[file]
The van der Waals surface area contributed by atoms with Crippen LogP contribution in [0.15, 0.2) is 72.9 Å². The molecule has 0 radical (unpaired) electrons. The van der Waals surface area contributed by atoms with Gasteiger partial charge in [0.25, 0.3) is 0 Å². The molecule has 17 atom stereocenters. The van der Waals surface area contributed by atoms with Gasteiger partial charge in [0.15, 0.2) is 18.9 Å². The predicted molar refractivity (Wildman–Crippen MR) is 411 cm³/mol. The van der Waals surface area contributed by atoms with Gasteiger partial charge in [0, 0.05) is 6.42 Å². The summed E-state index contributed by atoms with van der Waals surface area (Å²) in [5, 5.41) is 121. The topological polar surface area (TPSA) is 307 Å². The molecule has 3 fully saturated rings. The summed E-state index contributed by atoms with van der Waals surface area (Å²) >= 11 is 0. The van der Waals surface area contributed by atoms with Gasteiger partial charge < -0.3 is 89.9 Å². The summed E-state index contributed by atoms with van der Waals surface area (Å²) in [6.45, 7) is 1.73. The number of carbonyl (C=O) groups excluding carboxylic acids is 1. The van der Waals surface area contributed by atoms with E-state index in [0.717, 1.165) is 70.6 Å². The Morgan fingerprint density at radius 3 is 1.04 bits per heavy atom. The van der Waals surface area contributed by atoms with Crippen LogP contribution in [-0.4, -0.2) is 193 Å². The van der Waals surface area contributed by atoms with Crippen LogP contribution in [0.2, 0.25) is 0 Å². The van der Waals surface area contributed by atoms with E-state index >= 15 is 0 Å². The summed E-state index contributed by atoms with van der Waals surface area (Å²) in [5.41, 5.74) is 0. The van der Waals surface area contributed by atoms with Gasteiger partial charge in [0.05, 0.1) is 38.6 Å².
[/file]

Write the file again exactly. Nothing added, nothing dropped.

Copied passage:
The van der Waals surface area contributed by atoms with Crippen LogP contribution in [0.15, 0.2) is 72.9 Å². The molecule has 0 radical (unpaired) electrons. The van der Waals surface area contributed by atoms with Gasteiger partial charge in [0.25, 0.3) is 0 Å². The molecule has 17 atom stereocenters. The van der Waals surface area contributed by atoms with Gasteiger partial charge in [0.15, 0.2) is 18.9 Å². The predicted molar refractivity (Wildman–Crippen MR) is 411 cm³/mol. The van der Waals surface area contributed by atoms with Gasteiger partial charge in [0, 0.05) is 6.42 Å². The summed E-state index contributed by atoms with van der Waals surface area (Å²) in [5, 5.41) is 121. The topological polar surface area (TPSA) is 307 Å². The molecule has 3 fully saturated rings. The summed E-state index contributed by atoms with van der Waals surface area (Å²) >= 11 is 0. The van der Waals surface area contributed by atoms with Gasteiger partial charge < -0.3 is 89.9 Å². The summed E-state index contributed by atoms with van der Waals surface area (Å²) in [6.45, 7) is 1.73. The number of carbonyl (C=O) groups excluding carboxylic acids is 1. The van der Waals surface area contributed by atoms with E-state index in [0.717, 1.165) is 70.6 Å². The Morgan fingerprint density at radius 3 is 1.04 bits per heavy atom. The van der Waals surface area contributed by atoms with Crippen LogP contribution in [-0.4, -0.2) is 193 Å². The van der Waals surface area contributed by atoms with Crippen LogP contribution in [0.2, 0.25) is 0 Å². The van der Waals surface area contributed by atoms with E-state index >= 15 is 0 Å². The summed E-state index contributed by atoms with van der Waals surface area (Å²) in [5.41, 5.74) is 0. The van der Waals surface area contributed by atoms with Gasteiger partial charge in [0.05, 0.1) is 38.6 Å².